Vets use the fecal scoring chart to classify dog feces, and you can also use it to monitor your fur baby's health. If you notice a change in your dog's poop, seeing where it falls on the seven-item scale can hint at what's wrong and allows you to give your vet specific, helpful information for a diagnosis and treatment. Below, we explore the four C's to examine in dog doo-doo, so you can pinch your nose, get an eyeful, and take appropriate steps.
Dog poop should be the color of chocolate, but as with humans, stool color changes depending on what's a dog's recently eaten. Colors that could indicate an issue include:
Okay, Sherlock. It's time to put your investigative hat on. A superficial glance won't do—you need to get a good look at what's in the poop.
When you pick up your dog's poop, a little residue is fine, but an excess could suggest an unhealthy gut. When dogs pass diarrhea and stools full of mucus, it often points to an inflamed colon. A condition called colitis could cause a combo of slimy poop and blood. It's serious and requires a follow-up with a health professional.
How easily can you pick up lil' buddy's number 2s? If it's too soft or a puddle, it could be due to food poisoning, dietary adjustments, viruses, parasites, or cancer. On the flip side, dry, hard stool is a sign of constipation, dehydration, and kidney or digestive issues. Constipation often arises when a diet contains too little fiber, making passing stools uncomfortable or painful.
Now that we've wrapped up the four C's let's consider the other poop-related factors that provide clues to your dog's health. Dog stools should look like logs—round droppings imply dehydration. As for size, this will depend on the breed, how high your pooch's food intake is, and fiber consumption. If the stool strikes you as too large, the body may not have adequately digested and absorbed a meal. Keep an eye out for other symptoms.
Puppies are a handful. Not only are they boisterous, but they poo a whopping five to six times a day, and house training is still a work in progress. Grown-up dogs generally poo twice daily, although dietary differences and activity levels can lead to slight variations. It's worth following up on cases where adult dogs poop as often as when they were babies.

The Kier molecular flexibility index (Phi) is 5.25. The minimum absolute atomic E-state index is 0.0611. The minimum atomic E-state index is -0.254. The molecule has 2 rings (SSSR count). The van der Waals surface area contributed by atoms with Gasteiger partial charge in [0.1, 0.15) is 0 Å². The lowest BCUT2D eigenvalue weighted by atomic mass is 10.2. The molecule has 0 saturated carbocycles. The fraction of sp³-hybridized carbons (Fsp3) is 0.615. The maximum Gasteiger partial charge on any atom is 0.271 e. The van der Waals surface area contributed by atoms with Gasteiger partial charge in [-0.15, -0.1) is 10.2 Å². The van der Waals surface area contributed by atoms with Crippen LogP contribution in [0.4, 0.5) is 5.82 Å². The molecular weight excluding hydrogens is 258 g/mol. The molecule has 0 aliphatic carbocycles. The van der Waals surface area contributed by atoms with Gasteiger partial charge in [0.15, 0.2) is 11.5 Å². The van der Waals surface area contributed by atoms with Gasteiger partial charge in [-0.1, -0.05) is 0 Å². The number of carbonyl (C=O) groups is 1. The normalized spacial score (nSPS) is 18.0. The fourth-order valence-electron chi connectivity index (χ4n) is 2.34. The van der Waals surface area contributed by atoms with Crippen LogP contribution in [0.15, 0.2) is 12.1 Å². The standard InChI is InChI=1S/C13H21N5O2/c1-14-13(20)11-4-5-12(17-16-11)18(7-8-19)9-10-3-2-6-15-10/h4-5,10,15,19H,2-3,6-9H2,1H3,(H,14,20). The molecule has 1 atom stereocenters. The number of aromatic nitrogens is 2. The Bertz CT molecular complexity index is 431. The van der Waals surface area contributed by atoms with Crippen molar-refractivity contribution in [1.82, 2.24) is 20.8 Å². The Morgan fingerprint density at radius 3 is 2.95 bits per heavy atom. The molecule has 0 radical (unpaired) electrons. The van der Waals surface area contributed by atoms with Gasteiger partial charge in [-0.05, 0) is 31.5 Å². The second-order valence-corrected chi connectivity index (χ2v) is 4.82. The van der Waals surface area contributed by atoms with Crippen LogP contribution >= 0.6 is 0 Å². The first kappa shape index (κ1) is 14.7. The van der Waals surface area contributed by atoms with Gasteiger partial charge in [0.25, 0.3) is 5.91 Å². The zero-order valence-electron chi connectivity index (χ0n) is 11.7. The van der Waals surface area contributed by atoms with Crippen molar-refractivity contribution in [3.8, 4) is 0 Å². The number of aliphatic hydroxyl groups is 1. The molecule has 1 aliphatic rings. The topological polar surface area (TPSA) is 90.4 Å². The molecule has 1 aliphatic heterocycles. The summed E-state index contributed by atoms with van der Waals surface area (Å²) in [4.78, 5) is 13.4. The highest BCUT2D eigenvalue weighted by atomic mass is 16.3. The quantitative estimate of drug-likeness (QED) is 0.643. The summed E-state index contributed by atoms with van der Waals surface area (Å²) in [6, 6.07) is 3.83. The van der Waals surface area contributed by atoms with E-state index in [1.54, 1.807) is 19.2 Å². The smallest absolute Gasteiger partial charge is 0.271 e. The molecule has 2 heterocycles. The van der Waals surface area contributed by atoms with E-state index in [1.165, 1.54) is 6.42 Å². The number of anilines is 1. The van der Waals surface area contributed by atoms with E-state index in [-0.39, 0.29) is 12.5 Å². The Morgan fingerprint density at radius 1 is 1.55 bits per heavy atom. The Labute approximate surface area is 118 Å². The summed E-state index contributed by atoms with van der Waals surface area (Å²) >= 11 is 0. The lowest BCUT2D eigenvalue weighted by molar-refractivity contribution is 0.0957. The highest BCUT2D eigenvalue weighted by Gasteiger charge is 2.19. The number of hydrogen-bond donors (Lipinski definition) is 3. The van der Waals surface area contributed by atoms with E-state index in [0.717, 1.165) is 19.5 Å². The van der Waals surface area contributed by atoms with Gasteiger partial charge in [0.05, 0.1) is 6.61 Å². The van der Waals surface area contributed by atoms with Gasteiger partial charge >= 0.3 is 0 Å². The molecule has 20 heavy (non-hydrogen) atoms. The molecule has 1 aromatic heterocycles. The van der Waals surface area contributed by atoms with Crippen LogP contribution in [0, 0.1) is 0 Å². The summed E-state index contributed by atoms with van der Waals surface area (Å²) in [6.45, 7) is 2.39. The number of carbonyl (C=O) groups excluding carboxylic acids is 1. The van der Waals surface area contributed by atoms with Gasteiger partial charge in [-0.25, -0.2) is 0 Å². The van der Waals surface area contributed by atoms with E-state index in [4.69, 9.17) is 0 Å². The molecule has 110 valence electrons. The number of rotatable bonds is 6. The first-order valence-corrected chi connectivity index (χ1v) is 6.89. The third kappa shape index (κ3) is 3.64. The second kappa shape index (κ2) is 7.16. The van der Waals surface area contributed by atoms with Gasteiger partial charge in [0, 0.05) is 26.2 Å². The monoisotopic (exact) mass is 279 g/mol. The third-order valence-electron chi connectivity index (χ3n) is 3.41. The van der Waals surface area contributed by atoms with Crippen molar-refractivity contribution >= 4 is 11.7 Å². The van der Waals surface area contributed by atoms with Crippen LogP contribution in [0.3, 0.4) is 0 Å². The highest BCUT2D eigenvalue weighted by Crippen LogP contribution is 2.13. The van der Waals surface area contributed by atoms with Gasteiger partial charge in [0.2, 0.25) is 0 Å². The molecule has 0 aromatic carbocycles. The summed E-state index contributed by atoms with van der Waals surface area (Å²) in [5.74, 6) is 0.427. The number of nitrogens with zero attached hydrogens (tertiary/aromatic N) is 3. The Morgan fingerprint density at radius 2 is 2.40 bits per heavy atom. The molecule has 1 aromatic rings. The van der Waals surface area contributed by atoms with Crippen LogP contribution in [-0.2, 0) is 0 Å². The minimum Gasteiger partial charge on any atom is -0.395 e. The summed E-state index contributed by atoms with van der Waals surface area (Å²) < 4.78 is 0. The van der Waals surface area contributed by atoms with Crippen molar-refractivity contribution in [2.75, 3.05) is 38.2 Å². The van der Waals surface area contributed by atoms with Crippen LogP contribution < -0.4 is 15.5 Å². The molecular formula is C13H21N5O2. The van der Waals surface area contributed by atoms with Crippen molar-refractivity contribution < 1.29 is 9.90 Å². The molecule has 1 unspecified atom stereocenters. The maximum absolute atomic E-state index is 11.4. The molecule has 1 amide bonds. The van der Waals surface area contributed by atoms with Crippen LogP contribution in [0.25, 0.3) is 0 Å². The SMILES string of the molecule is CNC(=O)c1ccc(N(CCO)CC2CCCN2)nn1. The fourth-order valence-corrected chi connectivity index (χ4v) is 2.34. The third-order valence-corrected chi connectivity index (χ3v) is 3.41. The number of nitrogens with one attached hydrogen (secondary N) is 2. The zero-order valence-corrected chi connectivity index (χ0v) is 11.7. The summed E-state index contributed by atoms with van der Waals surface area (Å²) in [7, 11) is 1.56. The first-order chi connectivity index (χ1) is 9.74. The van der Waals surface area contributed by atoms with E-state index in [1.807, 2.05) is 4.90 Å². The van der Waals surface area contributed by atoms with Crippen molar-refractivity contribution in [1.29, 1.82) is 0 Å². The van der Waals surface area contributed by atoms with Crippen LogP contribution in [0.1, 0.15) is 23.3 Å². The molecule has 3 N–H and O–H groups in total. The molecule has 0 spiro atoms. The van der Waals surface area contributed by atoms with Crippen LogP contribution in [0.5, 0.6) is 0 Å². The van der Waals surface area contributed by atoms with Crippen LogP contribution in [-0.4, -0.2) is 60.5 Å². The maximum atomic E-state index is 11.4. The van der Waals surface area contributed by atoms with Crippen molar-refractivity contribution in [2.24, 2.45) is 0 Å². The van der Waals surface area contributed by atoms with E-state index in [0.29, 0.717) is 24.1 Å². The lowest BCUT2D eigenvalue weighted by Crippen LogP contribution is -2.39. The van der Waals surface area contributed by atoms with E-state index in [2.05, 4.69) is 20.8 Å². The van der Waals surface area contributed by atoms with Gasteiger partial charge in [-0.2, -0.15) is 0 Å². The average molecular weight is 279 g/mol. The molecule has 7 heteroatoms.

We empathize if you leave for work every day and your parting words to your dog are, "smell you later!" Dog poop's reputation precedes it—it's literally bad-ass. But a sick dog's poop, believe it or not, can reach gag-worthy levels of stinkiness. It's unpleasant, we know, but your dog may be suffering just as much as your nose is. If you're lucky, switching to a more digestible diet is a simple fix.
The fecal scoring chart revolves around poop consistency and ranges from solid to liquid. A score of 1 refers to dry, hard, pellet-like stool; a score of 7 is a watery, formless mess. Normal poop scores a 2 or a 3. It's firm but not hard, has a slightly moist surface, retains its form when you pick it up and leaves little to no residue. A score of 5 upwards is a prompt to book a consult with your vet.
Your vet may want you to collect a stool sample to clarify the situation. Getting fecal tests done once every six months is a good idea to nip problems in the butt; sorry, bud. A stool sample can assist the vet to figure out which specific worm is in your dog's poop, for example. Collect fresh feces in a small poop bag and seal it immediately. The sample will last about eight hours at room temperature and thrice as long in the refrigerator, but you'll have to be scrupulous with safe storage and disinfectant, or diseases can spread.
The bottom line (there's a pun in there somewhere) is that you know your dog best. If you feel like something is off with your dog's health, monitor its poop, or lack thereof over two or more days. If the problem persists, book an appointment with your vet. The solution may be as simple as a probiotic.
Get your paws on the latest animal news and information